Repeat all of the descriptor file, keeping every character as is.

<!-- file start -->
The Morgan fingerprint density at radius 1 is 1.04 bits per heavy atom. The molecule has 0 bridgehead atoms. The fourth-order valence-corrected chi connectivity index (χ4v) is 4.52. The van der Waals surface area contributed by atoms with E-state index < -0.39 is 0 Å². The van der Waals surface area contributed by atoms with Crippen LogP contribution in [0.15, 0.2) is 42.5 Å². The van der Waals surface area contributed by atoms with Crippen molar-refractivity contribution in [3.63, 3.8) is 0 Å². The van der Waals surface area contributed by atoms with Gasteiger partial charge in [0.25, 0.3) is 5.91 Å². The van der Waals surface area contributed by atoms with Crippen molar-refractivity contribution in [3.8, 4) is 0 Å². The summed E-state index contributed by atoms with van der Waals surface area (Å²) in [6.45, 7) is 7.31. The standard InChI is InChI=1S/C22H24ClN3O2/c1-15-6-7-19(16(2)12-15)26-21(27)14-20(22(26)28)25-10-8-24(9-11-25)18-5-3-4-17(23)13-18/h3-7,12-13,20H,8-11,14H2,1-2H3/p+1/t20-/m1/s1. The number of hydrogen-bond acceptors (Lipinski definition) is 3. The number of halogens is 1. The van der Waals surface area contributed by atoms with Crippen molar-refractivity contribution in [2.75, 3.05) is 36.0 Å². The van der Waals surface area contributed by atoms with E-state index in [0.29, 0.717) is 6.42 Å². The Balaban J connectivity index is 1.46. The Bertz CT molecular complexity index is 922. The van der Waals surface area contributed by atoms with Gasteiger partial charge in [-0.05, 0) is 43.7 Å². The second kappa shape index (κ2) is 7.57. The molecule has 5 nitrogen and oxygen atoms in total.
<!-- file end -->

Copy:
The Morgan fingerprint density at radius 1 is 1.04 bits per heavy atom. The molecule has 0 bridgehead atoms. The fourth-order valence-corrected chi connectivity index (χ4v) is 4.52. The van der Waals surface area contributed by atoms with E-state index < -0.39 is 0 Å². The van der Waals surface area contributed by atoms with Crippen LogP contribution in [0.15, 0.2) is 42.5 Å². The van der Waals surface area contributed by atoms with Crippen molar-refractivity contribution in [3.63, 3.8) is 0 Å². The van der Waals surface area contributed by atoms with Gasteiger partial charge in [0.25, 0.3) is 5.91 Å². The van der Waals surface area contributed by atoms with Crippen molar-refractivity contribution in [3.8, 4) is 0 Å². The summed E-state index contributed by atoms with van der Waals surface area (Å²) in [6.45, 7) is 7.31. The standard InChI is InChI=1S/C22H24ClN3O2/c1-15-6-7-19(16(2)12-15)26-21(27)14-20(22(26)28)25-10-8-24(9-11-25)18-5-3-4-17(23)13-18/h3-7,12-13,20H,8-11,14H2,1-2H3/p+1/t20-/m1/s1. The number of hydrogen-bond acceptors (Lipinski definition) is 3. The number of halogens is 1. The van der Waals surface area contributed by atoms with Crippen molar-refractivity contribution in [2.75, 3.05) is 36.0 Å². The van der Waals surface area contributed by atoms with E-state index in [0.29, 0.717) is 6.42 Å². The Balaban J connectivity index is 1.46. The Bertz CT molecular complexity index is 922. The van der Waals surface area contributed by atoms with Gasteiger partial charge in [-0.05, 0) is 43.7 Å². The second kappa shape index (κ2) is 7.57. The molecule has 5 nitrogen and oxygen atoms in total.